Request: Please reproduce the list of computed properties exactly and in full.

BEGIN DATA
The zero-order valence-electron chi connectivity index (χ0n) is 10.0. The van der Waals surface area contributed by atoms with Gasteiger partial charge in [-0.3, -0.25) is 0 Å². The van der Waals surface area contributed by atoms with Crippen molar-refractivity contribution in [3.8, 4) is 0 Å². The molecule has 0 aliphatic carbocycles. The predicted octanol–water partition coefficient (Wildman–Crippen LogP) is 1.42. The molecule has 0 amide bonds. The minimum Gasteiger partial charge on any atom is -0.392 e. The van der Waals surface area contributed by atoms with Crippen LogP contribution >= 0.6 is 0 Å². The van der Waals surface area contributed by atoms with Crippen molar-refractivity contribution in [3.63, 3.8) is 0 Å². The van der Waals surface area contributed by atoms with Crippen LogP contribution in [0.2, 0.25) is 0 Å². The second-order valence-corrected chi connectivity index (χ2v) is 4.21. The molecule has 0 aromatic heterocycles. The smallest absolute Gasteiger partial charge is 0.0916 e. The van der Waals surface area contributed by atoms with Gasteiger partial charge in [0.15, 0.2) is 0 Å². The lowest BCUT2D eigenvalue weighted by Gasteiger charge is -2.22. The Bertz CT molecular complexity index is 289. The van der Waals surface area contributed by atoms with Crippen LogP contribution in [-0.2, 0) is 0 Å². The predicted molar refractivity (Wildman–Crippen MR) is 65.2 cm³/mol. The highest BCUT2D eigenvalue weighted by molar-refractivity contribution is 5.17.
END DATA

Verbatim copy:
The zero-order valence-electron chi connectivity index (χ0n) is 10.0. The van der Waals surface area contributed by atoms with Gasteiger partial charge in [-0.3, -0.25) is 0 Å². The van der Waals surface area contributed by atoms with Crippen molar-refractivity contribution in [3.8, 4) is 0 Å². The molecule has 0 aliphatic carbocycles. The predicted octanol–water partition coefficient (Wildman–Crippen LogP) is 1.42. The molecule has 0 amide bonds. The minimum Gasteiger partial charge on any atom is -0.392 e. The van der Waals surface area contributed by atoms with Crippen LogP contribution >= 0.6 is 0 Å². The van der Waals surface area contributed by atoms with Crippen molar-refractivity contribution in [3.63, 3.8) is 0 Å². The van der Waals surface area contributed by atoms with Crippen LogP contribution in [0.2, 0.25) is 0 Å². The second-order valence-corrected chi connectivity index (χ2v) is 4.21. The molecule has 0 aromatic heterocycles. The smallest absolute Gasteiger partial charge is 0.0916 e. The van der Waals surface area contributed by atoms with Gasteiger partial charge in [0.15, 0.2) is 0 Å². The lowest BCUT2D eigenvalue weighted by Gasteiger charge is -2.22. The Bertz CT molecular complexity index is 289. The van der Waals surface area contributed by atoms with Crippen LogP contribution in [-0.2, 0) is 0 Å². The predicted molar refractivity (Wildman–Crippen MR) is 65.2 cm³/mol. The highest BCUT2D eigenvalue weighted by molar-refractivity contribution is 5.17.